Abused children have long had court-appointed advocates to speak for them in court in order to articulate the pain, neglect, cruelty and deprivation they have suffered. Now abused and neglected animals could have the same under a Bill introduced on February 21, 2013, by Connecticut State Legislator Diana Urban.
In addition to providing a judge or jury information to make a truly informed decision on a case already in court, the author says it could also help identify those abusers whose behavior could be expected to possibly escalate to increased violence against animals or extend to humans.
“An Act Concerning Animal Advocates in Court Proceedings,” HB 6310, would permit a veterinarian with the Department of Agriculture to be appointed as an advocate for an animal whose welfare or custody is the subject of either a civil or criminal court proceeding, reports NBC News.
Rep. Urban (D-North Stonington) explained on Thursday, "HB 6310 would give the option for an advocate in court for an egregiously injured animal. This would enable the animal's injury to be identified as a red flag for future violent behavior.”
Popular VideoThis judge looked an inmate square in the eyes and did something that left the entire courtroom in tears:
“We are putting together a public/private partnership with the state Department of Agriculture and nonprofit rescue groups including Connecticut Votes for Animals to be available to speak for the animals in court," she added.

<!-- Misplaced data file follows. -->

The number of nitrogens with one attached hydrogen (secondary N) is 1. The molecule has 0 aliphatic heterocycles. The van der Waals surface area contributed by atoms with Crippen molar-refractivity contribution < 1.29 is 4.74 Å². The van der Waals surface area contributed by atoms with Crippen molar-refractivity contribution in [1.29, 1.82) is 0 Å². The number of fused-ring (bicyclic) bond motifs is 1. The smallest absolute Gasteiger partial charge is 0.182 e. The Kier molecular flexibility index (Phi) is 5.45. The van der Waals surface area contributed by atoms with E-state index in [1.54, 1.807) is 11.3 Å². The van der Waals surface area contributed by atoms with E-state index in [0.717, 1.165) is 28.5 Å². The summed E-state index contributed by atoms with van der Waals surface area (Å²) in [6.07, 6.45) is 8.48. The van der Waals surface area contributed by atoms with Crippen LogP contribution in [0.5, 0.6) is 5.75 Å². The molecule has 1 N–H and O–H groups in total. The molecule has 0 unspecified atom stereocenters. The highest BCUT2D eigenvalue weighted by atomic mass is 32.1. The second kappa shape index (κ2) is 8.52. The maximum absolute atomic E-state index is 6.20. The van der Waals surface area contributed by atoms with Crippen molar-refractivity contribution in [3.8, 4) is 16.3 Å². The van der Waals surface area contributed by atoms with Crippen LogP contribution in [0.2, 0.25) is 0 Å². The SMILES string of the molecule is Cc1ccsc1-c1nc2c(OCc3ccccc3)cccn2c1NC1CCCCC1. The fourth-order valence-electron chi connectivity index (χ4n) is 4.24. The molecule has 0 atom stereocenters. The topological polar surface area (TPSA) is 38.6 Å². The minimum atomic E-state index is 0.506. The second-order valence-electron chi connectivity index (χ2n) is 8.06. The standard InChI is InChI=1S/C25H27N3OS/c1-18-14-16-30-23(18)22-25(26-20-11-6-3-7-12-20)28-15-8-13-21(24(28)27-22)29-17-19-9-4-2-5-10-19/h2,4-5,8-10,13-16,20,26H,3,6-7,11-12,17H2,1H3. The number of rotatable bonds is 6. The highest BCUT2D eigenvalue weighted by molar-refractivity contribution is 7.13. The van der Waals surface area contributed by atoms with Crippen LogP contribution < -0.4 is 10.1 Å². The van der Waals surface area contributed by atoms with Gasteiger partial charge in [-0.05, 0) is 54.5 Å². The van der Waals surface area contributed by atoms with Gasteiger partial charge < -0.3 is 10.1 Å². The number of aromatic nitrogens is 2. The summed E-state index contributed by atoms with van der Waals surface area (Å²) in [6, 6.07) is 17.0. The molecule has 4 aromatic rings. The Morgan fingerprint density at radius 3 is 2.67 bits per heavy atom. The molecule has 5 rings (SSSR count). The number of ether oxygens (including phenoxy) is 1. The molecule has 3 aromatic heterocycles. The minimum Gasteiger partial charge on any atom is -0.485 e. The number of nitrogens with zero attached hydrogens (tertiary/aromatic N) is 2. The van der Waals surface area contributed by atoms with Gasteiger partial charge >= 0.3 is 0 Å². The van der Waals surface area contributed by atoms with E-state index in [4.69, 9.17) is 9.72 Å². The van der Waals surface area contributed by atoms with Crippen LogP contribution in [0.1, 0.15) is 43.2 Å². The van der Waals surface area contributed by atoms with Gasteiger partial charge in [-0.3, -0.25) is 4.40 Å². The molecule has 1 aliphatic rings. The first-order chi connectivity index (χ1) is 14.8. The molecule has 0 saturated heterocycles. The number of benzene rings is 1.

The Bill was a response to an incident which occurred in January, when a North Stonington high school student, Asa Parlmer, discovered two of the cows on his family farm shot in the face. One suffered such grotesque injuries that it had to be euthanized. Two men have been charged with shooting the cows.
"If this [law] was in place today, Asa Palmer could request an advocate for his young cow, 'Angel,' who was shot in the face and left with her jaw hanging off," Urban said.
The bill is awaiting action in the legislature's Judiciary Committee and has the support of other lawmakers, according to NBC News. However, it has not yet been scheduled for hearing.
"Much like our children who cannot advocate on behalf of themselves, innocent animals that are abused or worse, killed, deserve that same right," Rep. Brenda Kupchick, a Republican from Fairfield, Conn. told reporters. "Violence of any type is unacceptable and we must do whatever we can to give a voice to those who cannot speak for themselves."
Opinions on this proposal have ranged from “It’s about time!” to “This could open the door for animals to bring lawsuits against their owners through advocates." What do you think?
Source: (NBC News)